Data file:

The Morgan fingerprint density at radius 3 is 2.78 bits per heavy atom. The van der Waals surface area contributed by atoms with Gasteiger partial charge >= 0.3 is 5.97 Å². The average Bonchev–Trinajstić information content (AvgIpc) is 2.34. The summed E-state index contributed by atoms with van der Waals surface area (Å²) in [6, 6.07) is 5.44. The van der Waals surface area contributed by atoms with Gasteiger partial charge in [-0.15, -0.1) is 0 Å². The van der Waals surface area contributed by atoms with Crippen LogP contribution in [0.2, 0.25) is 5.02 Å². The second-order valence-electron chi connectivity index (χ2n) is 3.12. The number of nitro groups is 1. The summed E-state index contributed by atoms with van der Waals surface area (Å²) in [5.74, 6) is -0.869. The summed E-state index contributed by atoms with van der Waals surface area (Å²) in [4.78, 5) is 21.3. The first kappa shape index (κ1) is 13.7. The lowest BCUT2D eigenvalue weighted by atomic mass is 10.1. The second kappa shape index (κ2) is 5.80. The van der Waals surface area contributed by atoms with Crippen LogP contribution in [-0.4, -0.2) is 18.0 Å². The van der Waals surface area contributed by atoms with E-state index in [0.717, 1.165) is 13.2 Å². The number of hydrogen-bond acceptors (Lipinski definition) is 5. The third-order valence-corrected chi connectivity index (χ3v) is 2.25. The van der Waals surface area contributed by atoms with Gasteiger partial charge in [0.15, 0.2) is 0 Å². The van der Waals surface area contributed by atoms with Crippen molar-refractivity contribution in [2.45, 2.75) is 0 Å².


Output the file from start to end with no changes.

The Morgan fingerprint density at radius 3 is 2.78 bits per heavy atom. The van der Waals surface area contributed by atoms with Gasteiger partial charge >= 0.3 is 5.97 Å². The average Bonchev–Trinajstić information content (AvgIpc) is 2.34. The summed E-state index contributed by atoms with van der Waals surface area (Å²) in [6, 6.07) is 5.44. The van der Waals surface area contributed by atoms with Gasteiger partial charge in [-0.15, -0.1) is 0 Å². The van der Waals surface area contributed by atoms with Crippen LogP contribution in [0.2, 0.25) is 5.02 Å². The second-order valence-electron chi connectivity index (χ2n) is 3.12. The number of nitro groups is 1. The summed E-state index contributed by atoms with van der Waals surface area (Å²) in [5.74, 6) is -0.869. The summed E-state index contributed by atoms with van der Waals surface area (Å²) in [4.78, 5) is 21.3. The first kappa shape index (κ1) is 13.7. The lowest BCUT2D eigenvalue weighted by atomic mass is 10.1. The second kappa shape index (κ2) is 5.80. The van der Waals surface area contributed by atoms with Crippen LogP contribution in [-0.4, -0.2) is 18.0 Å². The van der Waals surface area contributed by atoms with E-state index in [0.717, 1.165) is 13.2 Å². The number of hydrogen-bond acceptors (Lipinski definition) is 5. The third-order valence-corrected chi connectivity index (χ3v) is 2.25. The van der Waals surface area contributed by atoms with Gasteiger partial charge in [0.15, 0.2) is 0 Å². The van der Waals surface area contributed by atoms with Crippen molar-refractivity contribution in [2.45, 2.75) is 0 Å².